Wednesday, 18 February 2009
I'm roasting cacao for granola bars. It's a fun job, the hard stone sound of dried bean against cast iron skillet, the growing scent of chocolate and the sudden pop as the first bean splits its shell. Then I can take them off the heat and wait until they are cool enough to handle before I shell them. Cacao is much easier to shell while it's still hot.
The botanical name for the cacao tree is theobroma cacao, Greek for food of the gods, it was revered by the native Indians as a food of the gods. The story goes that the first cacao tree grew from the dead body of Sura, the co-creator god of south and central america. It was used ceremoniously, as medicine and as money. Is this where the expression ‘money grows on trees’ comes from? In the Mayan culture a porter earned 100 cacao beans a day: the price of a hare; an avocado cost one bean; a fish wrapped in a corn husk cost 3. It was taken or exchanged during both religious and civic ceremonies, for example at a wedding the bride and groom exchanged 5 beans.
The trees look a little like apple trees, fairly short and gnarled. The pods grow from the stems and trunk and are shaped like a rugby ball but ridged and knobbly, they vary in colour from a minty green to a deep dark maroon. Inside the beans hang from a sinewy tough central stem – a bit like the middle of a tangerine but much stronger. The beans are covered with thick white ooze which tastes sweet but makes the whole thing look like the innards of some alien. The beans are almond shaped and sized, but smooth, they’re a creamy coffee colour, inside they are the most royal bright purple. The whole pod from inside out is an experience of colour and texture, shelling the beans has to be a fairly ritualistic practice moving through hard to soft to hard, ridged to slippery to smooth surfaces. The beans taste bitter but they come with a kick: 5 roughly equal an espresso shot. And they are rich. I’ve heard of people eating 30 and getting high, seeing the cacao god himself!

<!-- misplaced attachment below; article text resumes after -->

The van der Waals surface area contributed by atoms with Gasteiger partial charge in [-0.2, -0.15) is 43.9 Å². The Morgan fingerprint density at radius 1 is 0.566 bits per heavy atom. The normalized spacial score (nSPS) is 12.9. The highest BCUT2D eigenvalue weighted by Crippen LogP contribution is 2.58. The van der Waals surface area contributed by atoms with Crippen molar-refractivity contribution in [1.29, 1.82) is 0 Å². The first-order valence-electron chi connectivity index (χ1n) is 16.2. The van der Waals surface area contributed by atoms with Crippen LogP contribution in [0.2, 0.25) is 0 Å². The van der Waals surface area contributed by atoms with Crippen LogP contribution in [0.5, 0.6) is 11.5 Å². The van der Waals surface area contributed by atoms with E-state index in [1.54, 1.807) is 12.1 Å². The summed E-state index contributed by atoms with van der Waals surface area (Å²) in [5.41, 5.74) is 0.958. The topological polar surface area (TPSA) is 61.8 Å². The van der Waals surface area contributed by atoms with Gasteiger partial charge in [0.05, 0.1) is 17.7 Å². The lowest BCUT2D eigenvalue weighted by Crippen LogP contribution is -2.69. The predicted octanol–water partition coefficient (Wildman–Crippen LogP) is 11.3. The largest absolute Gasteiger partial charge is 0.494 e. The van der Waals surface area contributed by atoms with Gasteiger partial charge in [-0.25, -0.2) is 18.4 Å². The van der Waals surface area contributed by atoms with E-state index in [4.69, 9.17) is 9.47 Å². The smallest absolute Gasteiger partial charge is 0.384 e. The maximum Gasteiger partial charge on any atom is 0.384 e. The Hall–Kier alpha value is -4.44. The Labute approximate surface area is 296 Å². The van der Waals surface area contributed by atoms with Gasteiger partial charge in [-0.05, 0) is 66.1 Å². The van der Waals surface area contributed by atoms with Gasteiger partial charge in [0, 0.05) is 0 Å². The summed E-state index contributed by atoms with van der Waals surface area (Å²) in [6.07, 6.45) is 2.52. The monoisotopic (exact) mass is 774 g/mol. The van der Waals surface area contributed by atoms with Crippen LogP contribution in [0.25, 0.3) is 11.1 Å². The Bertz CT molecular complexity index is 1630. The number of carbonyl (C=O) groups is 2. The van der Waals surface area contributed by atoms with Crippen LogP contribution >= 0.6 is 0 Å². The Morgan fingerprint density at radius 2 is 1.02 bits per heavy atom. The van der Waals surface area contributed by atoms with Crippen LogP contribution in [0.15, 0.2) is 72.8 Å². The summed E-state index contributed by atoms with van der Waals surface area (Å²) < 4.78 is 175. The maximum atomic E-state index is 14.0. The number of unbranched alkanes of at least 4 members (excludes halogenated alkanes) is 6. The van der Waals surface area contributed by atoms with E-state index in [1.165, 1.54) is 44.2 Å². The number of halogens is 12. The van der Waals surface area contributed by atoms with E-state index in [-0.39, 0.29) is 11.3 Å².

It’s said that cacao is a superfood: very rich in antioxidants, potassium, magnesium, dopamine, seratonin, anandamide, tryptophan and phenylethylamines are amongst the 300 chemical compounds present in cacao. With the seratonin, anandamide, dopamine and phenylethylamine it’s no wonder chocolate lifts one’s mood and why so many people reach for a slab when all else seems to fail. Of course the most healthy way to absorb all this goodness is through the fresh or dried bean, but that’s not so practical. They say that the addition of dairy products blocks the absorption of much of the benefits, so the darker the chocolate - and the least processed - the better for you.
This farm was a cacao plantation until the blight came. There are many trees left and we still harvest a good amount, enough to sell at the farmers' market and use in our bars and cookies. The harvesting is fun too: remove the beans and their white goop and throw in a gunny sack which gets hung undercover for 5 to 6 days. The beans ferment during this time and the white goop attracts the bugs and bacteria necessary for the fermentation. After the fermentation the beans are sun dried for maybe another 3 to 5 days and are then stored until needed. The major cacao traders and chocolate companies trade in these dried beans and the bigger chocolate producers have on average a 2 year supply of these dried beans. In Costa Rica cacao is at its highest price in years, but at barely $2 per kilo of organic dried beans, it's not really viable as a cash crop. Most cacao now comes from west african countries - hence the two year store as these countries are not so stable.
Back to my delicious task!